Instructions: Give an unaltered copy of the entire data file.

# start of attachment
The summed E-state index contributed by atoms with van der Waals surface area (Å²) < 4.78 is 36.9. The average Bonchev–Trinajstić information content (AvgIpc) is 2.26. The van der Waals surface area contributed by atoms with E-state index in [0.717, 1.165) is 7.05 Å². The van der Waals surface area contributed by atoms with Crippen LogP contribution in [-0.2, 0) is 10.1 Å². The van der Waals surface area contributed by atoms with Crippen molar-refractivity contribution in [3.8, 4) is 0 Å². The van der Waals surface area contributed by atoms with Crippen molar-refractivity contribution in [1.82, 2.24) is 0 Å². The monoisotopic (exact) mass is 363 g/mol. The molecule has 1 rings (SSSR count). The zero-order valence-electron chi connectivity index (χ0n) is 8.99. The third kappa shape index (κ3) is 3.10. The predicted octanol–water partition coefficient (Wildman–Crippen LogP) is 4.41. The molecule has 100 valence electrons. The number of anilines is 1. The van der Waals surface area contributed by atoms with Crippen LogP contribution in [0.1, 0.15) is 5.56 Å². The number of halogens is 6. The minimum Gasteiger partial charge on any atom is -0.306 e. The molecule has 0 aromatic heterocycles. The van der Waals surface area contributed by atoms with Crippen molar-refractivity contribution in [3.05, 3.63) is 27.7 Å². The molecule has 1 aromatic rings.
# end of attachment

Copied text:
The summed E-state index contributed by atoms with van der Waals surface area (Å²) < 4.78 is 36.9. The average Bonchev–Trinajstić information content (AvgIpc) is 2.26. The van der Waals surface area contributed by atoms with E-state index in [0.717, 1.165) is 7.05 Å². The van der Waals surface area contributed by atoms with Crippen LogP contribution in [-0.2, 0) is 10.1 Å². The van der Waals surface area contributed by atoms with Crippen molar-refractivity contribution in [3.8, 4) is 0 Å². The van der Waals surface area contributed by atoms with Crippen molar-refractivity contribution in [1.82, 2.24) is 0 Å². The monoisotopic (exact) mass is 363 g/mol. The molecule has 1 rings (SSSR count). The zero-order valence-electron chi connectivity index (χ0n) is 8.99. The third kappa shape index (κ3) is 3.10. The predicted octanol–water partition coefficient (Wildman–Crippen LogP) is 4.41. The molecule has 100 valence electrons. The number of anilines is 1. The van der Waals surface area contributed by atoms with Crippen LogP contribution in [0.1, 0.15) is 5.56 Å². The number of halogens is 6. The minimum Gasteiger partial charge on any atom is -0.306 e. The molecule has 0 aromatic heterocycles. The van der Waals surface area contributed by atoms with Crippen molar-refractivity contribution in [3.05, 3.63) is 27.7 Å². The molecule has 1 aromatic rings.